Unfortunately, failure to do so means that the site's script assumes that the link is internal to the site and anyone following the link will get a 'page not found' message.
You will, however, be able to link to any in-site links by simply providing the relevant URL. In other words, you do not need to include either http:// or www.wraithbait.com in the address, merely the name of the page.
Just a reminder that automatic validation is given to those authors who have consistently met the minimum required standards of the archive, have complied with the archive rules and who are adept at using the software (i.e. don't submit stories without paragraph breaks, put things consistently in the correct category, don't submit sequels as standalones etc.) over a long enough period of time that it finally dawns on us that 'oh, that person can do it!'
So there will still be some stories to read, hopefully. And those authors who aren't quite ready for automatically validated status can still read and respond to reviews.
Leah is currently on holiday and I'll be leaving for mine this weekend. Both of us will have either no or intermittent internet access, so unfortunately I'm going to have to turn story submissions back off again starting this Saturday. Please submit any stories that you were planning to before then. Unfortunately, the alternative is to have most of them sitting in the queue until we get back.
This means you will not be able to add or edit stories.
Story submissions will be turned back on when either Leah is back, and thinks she can cope, or, at the very latest, when I'm back, which is the 14th of August.
I'm going to try and set the archive up so that those people who are already on automatic validation will still be able to add stories and have them show up, but I may not get a chance to do that or it may not work. We'll see.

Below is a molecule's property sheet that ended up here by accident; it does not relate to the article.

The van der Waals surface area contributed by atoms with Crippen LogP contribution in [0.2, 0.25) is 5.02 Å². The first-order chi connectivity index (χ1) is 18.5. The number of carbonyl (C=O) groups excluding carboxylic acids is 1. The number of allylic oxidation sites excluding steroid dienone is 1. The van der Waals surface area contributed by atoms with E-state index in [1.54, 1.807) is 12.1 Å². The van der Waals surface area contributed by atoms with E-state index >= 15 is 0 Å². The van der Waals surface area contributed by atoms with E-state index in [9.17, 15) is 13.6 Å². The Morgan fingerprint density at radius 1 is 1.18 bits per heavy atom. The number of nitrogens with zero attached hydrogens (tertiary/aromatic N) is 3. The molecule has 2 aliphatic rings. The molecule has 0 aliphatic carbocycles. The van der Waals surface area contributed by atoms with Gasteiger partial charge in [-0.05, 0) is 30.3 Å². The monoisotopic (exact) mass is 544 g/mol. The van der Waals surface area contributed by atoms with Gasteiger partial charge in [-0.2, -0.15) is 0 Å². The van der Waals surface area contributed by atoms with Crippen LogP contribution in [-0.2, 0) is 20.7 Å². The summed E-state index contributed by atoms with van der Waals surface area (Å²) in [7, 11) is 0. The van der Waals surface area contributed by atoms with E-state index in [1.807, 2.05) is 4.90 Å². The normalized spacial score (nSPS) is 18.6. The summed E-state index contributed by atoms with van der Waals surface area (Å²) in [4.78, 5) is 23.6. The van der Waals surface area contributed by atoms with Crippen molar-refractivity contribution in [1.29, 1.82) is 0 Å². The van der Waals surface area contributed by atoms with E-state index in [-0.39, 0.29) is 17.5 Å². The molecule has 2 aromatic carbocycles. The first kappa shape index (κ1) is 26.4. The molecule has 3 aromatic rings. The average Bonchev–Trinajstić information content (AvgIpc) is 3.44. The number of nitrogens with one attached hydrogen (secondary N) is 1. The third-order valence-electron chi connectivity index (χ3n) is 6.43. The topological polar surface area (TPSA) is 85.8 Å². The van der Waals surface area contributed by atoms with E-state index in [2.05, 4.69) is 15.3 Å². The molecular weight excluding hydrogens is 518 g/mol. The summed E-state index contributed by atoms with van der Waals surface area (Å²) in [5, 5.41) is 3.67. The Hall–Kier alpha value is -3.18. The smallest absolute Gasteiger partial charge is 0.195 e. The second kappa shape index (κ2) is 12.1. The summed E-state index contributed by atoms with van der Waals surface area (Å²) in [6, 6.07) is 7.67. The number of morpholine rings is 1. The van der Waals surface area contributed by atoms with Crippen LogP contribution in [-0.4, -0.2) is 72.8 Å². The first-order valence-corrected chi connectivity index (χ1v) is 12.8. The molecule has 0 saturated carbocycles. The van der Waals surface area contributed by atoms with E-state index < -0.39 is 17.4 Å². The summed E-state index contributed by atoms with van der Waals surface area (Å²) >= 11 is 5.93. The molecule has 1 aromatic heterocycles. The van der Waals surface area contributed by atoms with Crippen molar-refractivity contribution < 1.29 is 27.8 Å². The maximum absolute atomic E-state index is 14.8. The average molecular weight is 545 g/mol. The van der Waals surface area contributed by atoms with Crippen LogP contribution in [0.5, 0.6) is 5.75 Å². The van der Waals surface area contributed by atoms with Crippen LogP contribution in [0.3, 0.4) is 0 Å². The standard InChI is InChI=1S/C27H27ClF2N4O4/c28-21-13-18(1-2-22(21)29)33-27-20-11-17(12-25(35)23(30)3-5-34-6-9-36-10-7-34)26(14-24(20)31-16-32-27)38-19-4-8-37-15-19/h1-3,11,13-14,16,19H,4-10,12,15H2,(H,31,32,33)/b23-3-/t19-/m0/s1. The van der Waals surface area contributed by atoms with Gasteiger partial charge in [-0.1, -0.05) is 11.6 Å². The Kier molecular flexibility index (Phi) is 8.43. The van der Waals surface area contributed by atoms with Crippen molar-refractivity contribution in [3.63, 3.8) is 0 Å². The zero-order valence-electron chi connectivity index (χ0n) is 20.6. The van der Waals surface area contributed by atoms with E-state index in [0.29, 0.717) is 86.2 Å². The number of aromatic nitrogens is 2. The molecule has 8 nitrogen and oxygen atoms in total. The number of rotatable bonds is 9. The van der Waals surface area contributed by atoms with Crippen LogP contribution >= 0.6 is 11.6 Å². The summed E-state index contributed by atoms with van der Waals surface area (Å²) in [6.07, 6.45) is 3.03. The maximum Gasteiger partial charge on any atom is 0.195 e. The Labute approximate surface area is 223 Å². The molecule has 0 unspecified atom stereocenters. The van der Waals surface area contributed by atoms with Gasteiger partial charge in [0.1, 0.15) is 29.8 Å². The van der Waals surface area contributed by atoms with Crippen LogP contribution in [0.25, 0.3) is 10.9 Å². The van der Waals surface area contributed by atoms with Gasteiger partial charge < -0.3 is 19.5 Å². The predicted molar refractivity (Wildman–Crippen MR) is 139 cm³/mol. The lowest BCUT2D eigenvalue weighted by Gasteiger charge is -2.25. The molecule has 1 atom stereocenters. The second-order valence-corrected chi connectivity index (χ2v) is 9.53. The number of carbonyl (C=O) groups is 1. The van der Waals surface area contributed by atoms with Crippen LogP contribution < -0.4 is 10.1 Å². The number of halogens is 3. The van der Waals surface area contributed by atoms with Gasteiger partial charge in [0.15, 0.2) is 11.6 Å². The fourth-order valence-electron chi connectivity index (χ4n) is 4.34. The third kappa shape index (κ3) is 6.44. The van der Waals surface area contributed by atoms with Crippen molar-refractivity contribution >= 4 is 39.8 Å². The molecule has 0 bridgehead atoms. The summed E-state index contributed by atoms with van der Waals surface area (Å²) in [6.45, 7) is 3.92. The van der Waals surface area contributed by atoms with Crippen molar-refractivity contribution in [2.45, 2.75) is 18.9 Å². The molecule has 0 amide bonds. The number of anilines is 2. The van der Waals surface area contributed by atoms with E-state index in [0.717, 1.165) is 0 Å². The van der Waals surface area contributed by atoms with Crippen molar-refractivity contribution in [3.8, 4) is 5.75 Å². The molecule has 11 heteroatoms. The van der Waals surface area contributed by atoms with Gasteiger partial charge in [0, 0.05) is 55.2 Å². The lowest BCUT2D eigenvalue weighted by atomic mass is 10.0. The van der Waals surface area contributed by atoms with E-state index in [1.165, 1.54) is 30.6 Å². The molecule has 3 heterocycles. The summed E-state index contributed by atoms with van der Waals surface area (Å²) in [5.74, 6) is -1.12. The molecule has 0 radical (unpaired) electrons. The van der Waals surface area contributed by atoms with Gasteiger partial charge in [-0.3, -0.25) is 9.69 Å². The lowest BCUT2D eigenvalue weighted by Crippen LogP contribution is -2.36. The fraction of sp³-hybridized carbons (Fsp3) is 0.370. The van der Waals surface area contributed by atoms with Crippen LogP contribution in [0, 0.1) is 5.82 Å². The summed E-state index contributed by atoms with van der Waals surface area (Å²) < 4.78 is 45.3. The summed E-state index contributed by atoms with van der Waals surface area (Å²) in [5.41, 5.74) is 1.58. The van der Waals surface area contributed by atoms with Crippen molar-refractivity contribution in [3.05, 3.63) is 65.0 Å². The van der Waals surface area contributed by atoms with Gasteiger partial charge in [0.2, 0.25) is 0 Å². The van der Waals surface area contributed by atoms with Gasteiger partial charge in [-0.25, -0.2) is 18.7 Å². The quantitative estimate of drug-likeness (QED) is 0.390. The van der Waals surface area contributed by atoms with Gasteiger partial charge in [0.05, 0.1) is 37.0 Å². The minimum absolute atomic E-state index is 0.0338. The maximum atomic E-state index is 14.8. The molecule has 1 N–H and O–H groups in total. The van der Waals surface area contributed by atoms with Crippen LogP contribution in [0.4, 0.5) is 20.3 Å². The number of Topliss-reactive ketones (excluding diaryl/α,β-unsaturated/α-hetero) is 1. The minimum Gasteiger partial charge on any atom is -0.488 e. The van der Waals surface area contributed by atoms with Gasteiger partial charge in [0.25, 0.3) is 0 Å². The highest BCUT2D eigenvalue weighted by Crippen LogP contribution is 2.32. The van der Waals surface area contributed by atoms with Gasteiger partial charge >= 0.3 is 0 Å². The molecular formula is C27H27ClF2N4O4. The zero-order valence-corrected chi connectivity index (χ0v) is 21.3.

I'll make another announcement when I've turned them off, so watch this space.
Point the second: The archive does allow drabbles, which is why we have that as a genre. However, a drabble is a story of exactly 100 words. Recently we've had an upsurge in the number of stories submitted that don't even manage 100 words so we're introducing a cut-off point. Stories with less than 100 words will not be added to the archive. If you want to submit anything shorter than that, please save them up and post several at once.
Please note that this is not a retrospective change, i.e. stuff that's in the archive already stays in the archive, regardless of length.
Point the third: READ THE FRICKIN' RULES, PEOPLE!
Yes, I know, you're all bored now. But it is something that creates unnecessary work for Leah and I. This means please make sure that you put things in the right place (note: it's not gen if two characters have sex half way through the story); please do not include story title, author, rating, summary in the story text box (it's already automatically displayed on the story page so doesn't need to be repeated); please do not request feedback in your author notes - there's a standard link and the rule is there to prevent people from demanding feedback or indulging in emotional blackmail, which means it's unfortunately an all or nothing ban and is not open to negotiation; and, most importantly, be polite. Be polite both when drafting your author notes and be polite when leaving feedback.